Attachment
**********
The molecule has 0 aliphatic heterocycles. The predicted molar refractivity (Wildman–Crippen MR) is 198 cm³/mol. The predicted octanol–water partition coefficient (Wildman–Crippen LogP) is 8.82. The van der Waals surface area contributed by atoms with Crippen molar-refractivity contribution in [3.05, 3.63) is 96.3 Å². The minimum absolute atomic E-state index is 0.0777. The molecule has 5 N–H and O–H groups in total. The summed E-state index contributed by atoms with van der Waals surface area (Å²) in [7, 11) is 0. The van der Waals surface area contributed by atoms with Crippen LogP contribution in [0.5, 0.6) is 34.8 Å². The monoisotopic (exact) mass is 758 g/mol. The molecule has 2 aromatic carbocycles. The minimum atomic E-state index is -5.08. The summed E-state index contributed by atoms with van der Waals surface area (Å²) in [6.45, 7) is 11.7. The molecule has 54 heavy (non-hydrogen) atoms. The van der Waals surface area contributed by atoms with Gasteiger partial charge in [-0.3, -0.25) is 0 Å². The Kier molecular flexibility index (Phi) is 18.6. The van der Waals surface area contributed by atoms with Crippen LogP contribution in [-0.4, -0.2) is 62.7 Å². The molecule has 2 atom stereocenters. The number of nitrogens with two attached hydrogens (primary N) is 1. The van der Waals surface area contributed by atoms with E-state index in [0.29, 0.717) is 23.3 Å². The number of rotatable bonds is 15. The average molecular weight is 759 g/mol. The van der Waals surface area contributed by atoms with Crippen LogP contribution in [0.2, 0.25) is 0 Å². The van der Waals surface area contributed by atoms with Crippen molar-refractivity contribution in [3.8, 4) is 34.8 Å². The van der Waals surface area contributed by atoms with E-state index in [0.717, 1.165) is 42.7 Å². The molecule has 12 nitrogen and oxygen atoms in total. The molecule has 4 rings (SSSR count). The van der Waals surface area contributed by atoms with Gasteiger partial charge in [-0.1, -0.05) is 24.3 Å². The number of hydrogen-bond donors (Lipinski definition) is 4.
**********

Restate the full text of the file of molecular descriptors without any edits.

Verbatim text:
The molecule has 0 aliphatic heterocycles. The predicted molar refractivity (Wildman–Crippen MR) is 198 cm³/mol. The predicted octanol–water partition coefficient (Wildman–Crippen LogP) is 8.82. The van der Waals surface area contributed by atoms with Crippen molar-refractivity contribution in [3.05, 3.63) is 96.3 Å². The minimum absolute atomic E-state index is 0.0777. The molecule has 5 N–H and O–H groups in total. The summed E-state index contributed by atoms with van der Waals surface area (Å²) in [7, 11) is 0. The van der Waals surface area contributed by atoms with Crippen LogP contribution in [0.5, 0.6) is 34.8 Å². The monoisotopic (exact) mass is 758 g/mol. The molecule has 2 aromatic carbocycles. The minimum atomic E-state index is -5.08. The summed E-state index contributed by atoms with van der Waals surface area (Å²) in [6.45, 7) is 11.7. The molecule has 54 heavy (non-hydrogen) atoms. The van der Waals surface area contributed by atoms with Gasteiger partial charge in [-0.3, -0.25) is 0 Å². The Kier molecular flexibility index (Phi) is 18.6. The van der Waals surface area contributed by atoms with Crippen LogP contribution in [-0.4, -0.2) is 62.7 Å². The molecule has 2 atom stereocenters. The number of nitrogens with two attached hydrogens (primary N) is 1. The van der Waals surface area contributed by atoms with E-state index in [0.29, 0.717) is 23.3 Å². The number of rotatable bonds is 15. The average molecular weight is 759 g/mol. The van der Waals surface area contributed by atoms with Crippen LogP contribution in [0.2, 0.25) is 0 Å². The van der Waals surface area contributed by atoms with Crippen molar-refractivity contribution in [3.8, 4) is 34.8 Å². The van der Waals surface area contributed by atoms with E-state index in [0.717, 1.165) is 42.7 Å². The molecule has 12 nitrogen and oxygen atoms in total. The molecule has 4 rings (SSSR count). The van der Waals surface area contributed by atoms with Gasteiger partial charge in [-0.1, -0.05) is 24.3 Å². The number of hydrogen-bond donors (Lipinski definition) is 4.